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Media Articles - 1990s

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3 December 2002
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Narconon Ordered To Move Patients, End Treatments

By Michael McNutt, Enid Bureau

The Saturday Oklahoman,
February 1, 1992

Narconon Chilocco New Life Center was ordered Friday (Jan. 31) to move its patients out and stop providing drug and alcohol abuse treatment in 10 days.

Oklahoma County District Judge John Amick set the Feb. 10 deadline after he denied another request from the unlicensed facility to remain open and admit new patients.

Narconon Chilocco lost a request earlier this (last) week for a court stay to continue operating while it appeals a decision by the Oklahoma Board of Mental health and Substance Abuse Services that denied certification for its treatment program.

Amick also dismissed a temporary restraining order he issued last year to allow Narconon Chilocco to treat up to 40 patients while its certification application was pending.

With the mental health board denying certification and the denial of Narconon Chilocco's request for a stay, the temporary restraining order no longer was applicable, lawyers for the state said.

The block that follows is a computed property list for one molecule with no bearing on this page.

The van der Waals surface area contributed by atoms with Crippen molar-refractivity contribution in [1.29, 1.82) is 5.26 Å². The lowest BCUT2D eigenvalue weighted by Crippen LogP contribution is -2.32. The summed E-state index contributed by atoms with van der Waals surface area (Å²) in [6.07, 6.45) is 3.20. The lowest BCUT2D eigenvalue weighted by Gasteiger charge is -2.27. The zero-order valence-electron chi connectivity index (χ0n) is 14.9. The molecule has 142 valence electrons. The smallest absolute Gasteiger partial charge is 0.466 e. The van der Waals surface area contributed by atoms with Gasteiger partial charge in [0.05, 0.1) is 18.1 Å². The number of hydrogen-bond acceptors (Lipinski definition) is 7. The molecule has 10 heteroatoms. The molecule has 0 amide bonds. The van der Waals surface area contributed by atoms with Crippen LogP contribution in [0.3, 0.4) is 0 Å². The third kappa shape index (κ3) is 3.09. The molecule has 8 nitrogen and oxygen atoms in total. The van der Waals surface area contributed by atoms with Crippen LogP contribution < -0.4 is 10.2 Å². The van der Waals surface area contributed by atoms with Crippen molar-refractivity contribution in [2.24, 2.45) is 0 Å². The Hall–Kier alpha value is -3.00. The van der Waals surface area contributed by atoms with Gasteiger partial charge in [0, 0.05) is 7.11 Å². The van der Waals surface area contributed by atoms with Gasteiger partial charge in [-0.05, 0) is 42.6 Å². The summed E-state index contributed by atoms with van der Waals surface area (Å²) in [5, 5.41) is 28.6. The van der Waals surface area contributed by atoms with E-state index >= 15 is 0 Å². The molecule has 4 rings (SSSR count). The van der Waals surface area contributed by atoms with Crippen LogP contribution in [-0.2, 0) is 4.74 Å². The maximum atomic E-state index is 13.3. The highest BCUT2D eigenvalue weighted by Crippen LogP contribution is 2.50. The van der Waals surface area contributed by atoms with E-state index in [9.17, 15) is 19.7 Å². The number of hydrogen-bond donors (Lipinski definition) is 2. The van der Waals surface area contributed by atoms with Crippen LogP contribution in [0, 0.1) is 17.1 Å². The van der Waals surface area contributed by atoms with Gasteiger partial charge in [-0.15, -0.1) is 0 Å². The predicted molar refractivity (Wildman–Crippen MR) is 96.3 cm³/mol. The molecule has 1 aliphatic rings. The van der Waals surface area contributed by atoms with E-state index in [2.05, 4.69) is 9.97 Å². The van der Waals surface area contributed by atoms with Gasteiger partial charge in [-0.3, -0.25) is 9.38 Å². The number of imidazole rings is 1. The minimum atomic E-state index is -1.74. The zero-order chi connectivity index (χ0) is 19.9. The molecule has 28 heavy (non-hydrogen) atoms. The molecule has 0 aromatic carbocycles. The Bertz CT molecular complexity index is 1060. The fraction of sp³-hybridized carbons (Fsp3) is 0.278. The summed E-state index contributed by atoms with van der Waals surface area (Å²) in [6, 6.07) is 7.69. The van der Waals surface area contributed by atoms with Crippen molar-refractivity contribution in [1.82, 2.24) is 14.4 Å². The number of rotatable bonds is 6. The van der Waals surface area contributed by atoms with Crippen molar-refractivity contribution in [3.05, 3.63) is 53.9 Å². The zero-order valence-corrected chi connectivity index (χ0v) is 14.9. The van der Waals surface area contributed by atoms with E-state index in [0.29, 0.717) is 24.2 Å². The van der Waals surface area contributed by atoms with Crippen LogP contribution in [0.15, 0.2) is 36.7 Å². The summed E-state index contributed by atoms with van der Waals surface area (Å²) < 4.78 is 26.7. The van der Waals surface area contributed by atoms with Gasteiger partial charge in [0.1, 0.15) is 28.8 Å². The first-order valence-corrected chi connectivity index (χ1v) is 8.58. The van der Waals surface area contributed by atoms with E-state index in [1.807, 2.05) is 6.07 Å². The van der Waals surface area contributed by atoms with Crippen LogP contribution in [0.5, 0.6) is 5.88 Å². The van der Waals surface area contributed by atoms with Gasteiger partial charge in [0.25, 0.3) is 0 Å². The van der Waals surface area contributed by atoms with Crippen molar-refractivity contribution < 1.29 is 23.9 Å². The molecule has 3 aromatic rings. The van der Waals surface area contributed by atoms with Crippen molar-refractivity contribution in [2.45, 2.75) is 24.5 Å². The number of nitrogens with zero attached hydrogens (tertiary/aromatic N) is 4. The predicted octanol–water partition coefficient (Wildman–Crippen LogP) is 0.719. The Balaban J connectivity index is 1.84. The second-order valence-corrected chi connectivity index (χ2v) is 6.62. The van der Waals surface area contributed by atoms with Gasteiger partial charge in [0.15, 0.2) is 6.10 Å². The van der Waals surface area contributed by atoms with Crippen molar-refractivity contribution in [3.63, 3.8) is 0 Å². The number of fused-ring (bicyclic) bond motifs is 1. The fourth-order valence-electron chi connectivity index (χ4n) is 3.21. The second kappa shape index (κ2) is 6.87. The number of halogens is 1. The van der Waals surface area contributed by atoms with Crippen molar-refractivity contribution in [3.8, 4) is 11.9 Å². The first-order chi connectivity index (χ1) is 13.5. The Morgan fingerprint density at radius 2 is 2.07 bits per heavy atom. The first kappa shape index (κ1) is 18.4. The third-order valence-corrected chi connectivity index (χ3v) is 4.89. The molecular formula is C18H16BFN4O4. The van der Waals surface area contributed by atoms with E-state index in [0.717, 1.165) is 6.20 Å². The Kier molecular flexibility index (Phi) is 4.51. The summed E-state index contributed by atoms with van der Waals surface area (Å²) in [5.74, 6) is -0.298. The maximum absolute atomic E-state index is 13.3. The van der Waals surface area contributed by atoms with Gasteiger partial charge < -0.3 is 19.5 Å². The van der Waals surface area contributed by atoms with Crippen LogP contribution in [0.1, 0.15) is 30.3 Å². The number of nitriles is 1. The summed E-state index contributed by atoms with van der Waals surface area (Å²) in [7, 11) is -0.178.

The center could appeal to the state Supreme Court for another district court hearing.

Harry Woods Jr., a lawyer for Narconon Chilocco, said he is discussing options with officials at the facility, at the old Chilocco Indian school about six miles north of Newkirk.

Three pending legal matters concerning Narconon Chilocco are two appeals seeking to overturn the mental health board's decision and a hearing later this month on a state petition for a permanent injunction to close Narconon Chilocco.

An appeal decision could take two years.

Guy Hurst, a lawyer with the attorney general's office, said the mental health department will offer Narconon Chilocco help in relocating its 15 patients.

Narconon Chilocco began accepting patients in February 1990 and did not seek state certification until state officials filed papers in Kay County District Court to close it. (The above was reprinted from the Saturday Oklahoman & Times, Feb. 1, 1992 with permission)

In an Oklahoman story of Tuesday, Feb. 4, Narconon spokesmen are quoted as saying that they intend to stay at the facility and continue legal attempts to keep the facility open.

Attorney General's lawyer Guy Hurst said Tuesday afternoon that there will be another hearing in Oklahoma District Court Judge Leamon Freeman's court today, but that he had not yet seen the pleadings.